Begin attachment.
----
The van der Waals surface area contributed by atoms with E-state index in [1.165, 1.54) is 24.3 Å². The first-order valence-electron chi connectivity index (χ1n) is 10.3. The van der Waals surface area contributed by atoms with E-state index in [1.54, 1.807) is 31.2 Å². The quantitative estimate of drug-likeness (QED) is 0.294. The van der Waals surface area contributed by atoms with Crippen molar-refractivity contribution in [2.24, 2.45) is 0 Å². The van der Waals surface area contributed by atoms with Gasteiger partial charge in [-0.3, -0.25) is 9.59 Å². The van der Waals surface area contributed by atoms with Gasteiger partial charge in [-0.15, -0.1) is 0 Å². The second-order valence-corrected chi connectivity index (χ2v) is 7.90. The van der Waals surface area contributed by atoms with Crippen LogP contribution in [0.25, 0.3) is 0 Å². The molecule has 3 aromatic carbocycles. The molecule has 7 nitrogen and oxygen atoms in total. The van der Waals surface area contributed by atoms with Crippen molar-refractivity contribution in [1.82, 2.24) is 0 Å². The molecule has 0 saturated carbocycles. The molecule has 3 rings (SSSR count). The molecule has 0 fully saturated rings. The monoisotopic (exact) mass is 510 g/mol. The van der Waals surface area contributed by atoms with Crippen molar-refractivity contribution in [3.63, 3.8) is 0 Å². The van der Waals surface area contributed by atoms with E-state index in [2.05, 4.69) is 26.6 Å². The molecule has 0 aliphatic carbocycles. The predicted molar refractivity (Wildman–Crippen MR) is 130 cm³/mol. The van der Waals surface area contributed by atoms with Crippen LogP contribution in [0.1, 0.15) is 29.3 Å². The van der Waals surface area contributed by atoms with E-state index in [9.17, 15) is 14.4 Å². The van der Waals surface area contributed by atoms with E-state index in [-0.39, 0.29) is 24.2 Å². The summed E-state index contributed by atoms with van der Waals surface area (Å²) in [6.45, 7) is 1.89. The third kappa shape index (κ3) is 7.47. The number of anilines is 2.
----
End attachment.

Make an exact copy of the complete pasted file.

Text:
The van der Waals surface area contributed by atoms with E-state index in [1.165, 1.54) is 24.3 Å². The first-order valence-electron chi connectivity index (χ1n) is 10.3. The van der Waals surface area contributed by atoms with E-state index in [1.54, 1.807) is 31.2 Å². The quantitative estimate of drug-likeness (QED) is 0.294. The van der Waals surface area contributed by atoms with Crippen molar-refractivity contribution in [2.24, 2.45) is 0 Å². The van der Waals surface area contributed by atoms with Gasteiger partial charge in [-0.3, -0.25) is 9.59 Å². The van der Waals surface area contributed by atoms with Gasteiger partial charge in [-0.15, -0.1) is 0 Å². The second-order valence-corrected chi connectivity index (χ2v) is 7.90. The van der Waals surface area contributed by atoms with Crippen LogP contribution in [0.25, 0.3) is 0 Å². The molecule has 3 aromatic carbocycles. The molecule has 7 nitrogen and oxygen atoms in total. The van der Waals surface area contributed by atoms with Crippen molar-refractivity contribution in [1.82, 2.24) is 0 Å². The molecule has 0 saturated carbocycles. The molecule has 3 rings (SSSR count). The molecule has 0 fully saturated rings. The monoisotopic (exact) mass is 510 g/mol. The van der Waals surface area contributed by atoms with Crippen molar-refractivity contribution in [3.63, 3.8) is 0 Å². The van der Waals surface area contributed by atoms with E-state index in [2.05, 4.69) is 26.6 Å². The molecule has 0 aliphatic carbocycles. The predicted molar refractivity (Wildman–Crippen MR) is 130 cm³/mol. The van der Waals surface area contributed by atoms with Crippen LogP contribution in [0.1, 0.15) is 29.3 Å². The van der Waals surface area contributed by atoms with E-state index in [9.17, 15) is 14.4 Å². The van der Waals surface area contributed by atoms with E-state index in [-0.39, 0.29) is 24.2 Å². The summed E-state index contributed by atoms with van der Waals surface area (Å²) in [6.45, 7) is 1.89. The third kappa shape index (κ3) is 7.47. The number of anilines is 2.